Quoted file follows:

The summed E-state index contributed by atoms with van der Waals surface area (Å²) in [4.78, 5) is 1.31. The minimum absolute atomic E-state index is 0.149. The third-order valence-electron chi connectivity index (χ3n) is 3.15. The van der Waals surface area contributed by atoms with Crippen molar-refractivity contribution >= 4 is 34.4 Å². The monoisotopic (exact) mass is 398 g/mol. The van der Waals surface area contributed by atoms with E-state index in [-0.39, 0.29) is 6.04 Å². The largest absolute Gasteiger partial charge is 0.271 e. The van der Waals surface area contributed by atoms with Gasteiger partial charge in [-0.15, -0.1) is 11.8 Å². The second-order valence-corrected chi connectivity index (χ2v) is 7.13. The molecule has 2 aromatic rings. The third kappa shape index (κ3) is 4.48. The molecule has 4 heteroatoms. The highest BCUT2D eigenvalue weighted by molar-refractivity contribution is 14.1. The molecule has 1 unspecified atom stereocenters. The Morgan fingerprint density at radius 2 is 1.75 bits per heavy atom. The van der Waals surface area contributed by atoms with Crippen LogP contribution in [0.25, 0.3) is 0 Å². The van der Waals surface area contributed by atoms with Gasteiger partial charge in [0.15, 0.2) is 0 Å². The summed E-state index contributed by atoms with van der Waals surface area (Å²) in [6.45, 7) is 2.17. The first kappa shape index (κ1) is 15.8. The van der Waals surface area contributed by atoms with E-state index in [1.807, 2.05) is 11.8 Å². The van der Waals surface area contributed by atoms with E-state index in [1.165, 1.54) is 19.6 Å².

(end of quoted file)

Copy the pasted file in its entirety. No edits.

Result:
The summed E-state index contributed by atoms with van der Waals surface area (Å²) in [4.78, 5) is 1.31. The minimum absolute atomic E-state index is 0.149. The third-order valence-electron chi connectivity index (χ3n) is 3.15. The van der Waals surface area contributed by atoms with Crippen molar-refractivity contribution >= 4 is 34.4 Å². The monoisotopic (exact) mass is 398 g/mol. The van der Waals surface area contributed by atoms with E-state index in [-0.39, 0.29) is 6.04 Å². The largest absolute Gasteiger partial charge is 0.271 e. The van der Waals surface area contributed by atoms with Gasteiger partial charge in [-0.15, -0.1) is 11.8 Å². The second-order valence-corrected chi connectivity index (χ2v) is 7.13. The molecule has 2 aromatic rings. The third kappa shape index (κ3) is 4.48. The molecule has 4 heteroatoms. The highest BCUT2D eigenvalue weighted by molar-refractivity contribution is 14.1. The molecule has 1 unspecified atom stereocenters. The Morgan fingerprint density at radius 2 is 1.75 bits per heavy atom. The van der Waals surface area contributed by atoms with Crippen LogP contribution in [0.25, 0.3) is 0 Å². The van der Waals surface area contributed by atoms with Gasteiger partial charge in [0.15, 0.2) is 0 Å². The summed E-state index contributed by atoms with van der Waals surface area (Å²) in [6.45, 7) is 2.17. The first kappa shape index (κ1) is 15.8. The van der Waals surface area contributed by atoms with E-state index in [1.807, 2.05) is 11.8 Å². The van der Waals surface area contributed by atoms with E-state index in [1.165, 1.54) is 19.6 Å².